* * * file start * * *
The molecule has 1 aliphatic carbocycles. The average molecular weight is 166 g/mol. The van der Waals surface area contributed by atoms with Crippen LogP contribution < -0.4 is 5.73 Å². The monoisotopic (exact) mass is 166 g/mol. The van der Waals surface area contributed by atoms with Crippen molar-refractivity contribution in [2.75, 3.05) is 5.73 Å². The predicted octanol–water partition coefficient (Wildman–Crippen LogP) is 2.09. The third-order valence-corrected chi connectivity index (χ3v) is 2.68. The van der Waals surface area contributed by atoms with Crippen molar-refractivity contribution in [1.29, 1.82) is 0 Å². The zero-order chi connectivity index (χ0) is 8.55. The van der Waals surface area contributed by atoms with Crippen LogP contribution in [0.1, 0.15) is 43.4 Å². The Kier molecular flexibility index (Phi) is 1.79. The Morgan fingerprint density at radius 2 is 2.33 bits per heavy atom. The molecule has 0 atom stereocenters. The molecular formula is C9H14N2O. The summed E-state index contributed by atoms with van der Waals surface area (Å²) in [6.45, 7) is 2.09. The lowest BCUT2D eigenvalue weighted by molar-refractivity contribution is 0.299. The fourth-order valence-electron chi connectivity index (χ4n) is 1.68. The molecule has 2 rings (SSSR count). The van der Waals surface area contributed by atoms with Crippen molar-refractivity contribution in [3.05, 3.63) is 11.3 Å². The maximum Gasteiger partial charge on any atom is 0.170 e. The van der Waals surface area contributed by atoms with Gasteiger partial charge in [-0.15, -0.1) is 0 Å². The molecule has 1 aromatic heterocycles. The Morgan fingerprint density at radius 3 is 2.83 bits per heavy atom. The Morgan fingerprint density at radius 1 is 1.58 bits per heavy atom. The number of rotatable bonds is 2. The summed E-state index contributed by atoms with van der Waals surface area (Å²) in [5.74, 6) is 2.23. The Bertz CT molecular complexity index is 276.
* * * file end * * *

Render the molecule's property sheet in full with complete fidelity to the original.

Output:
The molecule has 1 aliphatic carbocycles. The average molecular weight is 166 g/mol. The van der Waals surface area contributed by atoms with Crippen LogP contribution < -0.4 is 5.73 Å². The monoisotopic (exact) mass is 166 g/mol. The van der Waals surface area contributed by atoms with Crippen molar-refractivity contribution in [2.75, 3.05) is 5.73 Å². The predicted octanol–water partition coefficient (Wildman–Crippen LogP) is 2.09. The third-order valence-corrected chi connectivity index (χ3v) is 2.68. The van der Waals surface area contributed by atoms with Crippen molar-refractivity contribution in [1.29, 1.82) is 0 Å². The zero-order chi connectivity index (χ0) is 8.55. The van der Waals surface area contributed by atoms with Crippen LogP contribution in [0.1, 0.15) is 43.4 Å². The Kier molecular flexibility index (Phi) is 1.79. The Morgan fingerprint density at radius 2 is 2.33 bits per heavy atom. The molecule has 0 atom stereocenters. The molecular formula is C9H14N2O. The summed E-state index contributed by atoms with van der Waals surface area (Å²) in [6.45, 7) is 2.09. The lowest BCUT2D eigenvalue weighted by molar-refractivity contribution is 0.299. The fourth-order valence-electron chi connectivity index (χ4n) is 1.68. The molecule has 2 rings (SSSR count). The van der Waals surface area contributed by atoms with Crippen molar-refractivity contribution in [3.05, 3.63) is 11.3 Å². The maximum Gasteiger partial charge on any atom is 0.170 e. The van der Waals surface area contributed by atoms with Gasteiger partial charge in [-0.15, -0.1) is 0 Å². The molecule has 1 aromatic heterocycles. The Morgan fingerprint density at radius 3 is 2.83 bits per heavy atom. The Morgan fingerprint density at radius 1 is 1.58 bits per heavy atom. The number of rotatable bonds is 2. The summed E-state index contributed by atoms with van der Waals surface area (Å²) in [5.74, 6) is 2.23. The Bertz CT molecular complexity index is 276.